Japan to keep FY2025 target for balancing budget in review – Mainichi

Written by on January 12, 2022

January 13, 2022

TOKYO (Reuters) -Japan will stick to its fiscal 2025 target for balancing its budget when it reviews the timeframe for the goal in coming weeks, the Mainichi Shimbun reported on Thursday, in an early victory for proponents of bringing the country’s fiscal house in order.

Whether the government would keep or ditch the goal in favour of more stimulus spending has been in focus as Prime Minister Fumio Kishida faced pressure from both sides within his ruling Liberal Democratic Party (LDP).

As part of efforts to rein in its huge public debt, Japan has for years set a timeframe for bringing the primary budget, excluding new bond sales and debt servicing costs, back to a surplus in its annual fiscal blueprint.

The government has pushed back the goal of achieving a primary balance several times. Its most recent pledge that it would do so in fiscal 2025 came with a caveat that the target would be reassessed given the economic pain caused by the COVID-19 pandemic.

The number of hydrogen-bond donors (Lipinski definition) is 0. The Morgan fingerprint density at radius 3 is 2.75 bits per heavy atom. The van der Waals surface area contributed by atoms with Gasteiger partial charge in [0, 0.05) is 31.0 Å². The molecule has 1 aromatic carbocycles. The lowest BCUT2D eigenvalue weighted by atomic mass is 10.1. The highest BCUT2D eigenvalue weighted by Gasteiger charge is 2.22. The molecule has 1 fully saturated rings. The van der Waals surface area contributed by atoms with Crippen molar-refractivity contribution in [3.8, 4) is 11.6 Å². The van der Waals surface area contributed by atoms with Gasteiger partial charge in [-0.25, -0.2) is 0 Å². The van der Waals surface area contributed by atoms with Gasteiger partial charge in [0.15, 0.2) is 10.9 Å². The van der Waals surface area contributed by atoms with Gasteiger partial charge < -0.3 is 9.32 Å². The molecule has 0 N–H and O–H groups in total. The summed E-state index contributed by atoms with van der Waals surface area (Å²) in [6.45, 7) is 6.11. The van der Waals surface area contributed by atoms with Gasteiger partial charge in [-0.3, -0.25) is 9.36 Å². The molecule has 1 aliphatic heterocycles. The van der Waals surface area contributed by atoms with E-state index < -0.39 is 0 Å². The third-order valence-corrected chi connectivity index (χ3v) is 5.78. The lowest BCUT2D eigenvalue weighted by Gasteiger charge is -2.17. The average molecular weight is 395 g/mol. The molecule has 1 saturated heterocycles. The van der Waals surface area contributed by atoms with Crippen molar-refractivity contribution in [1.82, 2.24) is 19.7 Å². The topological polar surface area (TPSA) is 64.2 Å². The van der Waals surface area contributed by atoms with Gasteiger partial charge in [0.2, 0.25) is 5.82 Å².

The Nikkei business daily reported separately that the government would bring forward by one year a medium-term forecast of achieving a surplus, to fiscal 2026, in anticipation of higher corporate tax revenues through an economic recovery.

There is uncertainty, however, whether Japan can speed up efforts to keep its fiscal house in order as Kishida faces pressure to maintain or ramp up spending ahead of an upper house election later this year.

A vast majority of Japanese firms want fiscal support to keep flowing at least through this year, a Reuters poll showed, even as major economies from Europe to the United States dial back crisis-mode economic stimulus programmes.

(Reporting by Leika Kihara; Editing by Jacqueline Wong)

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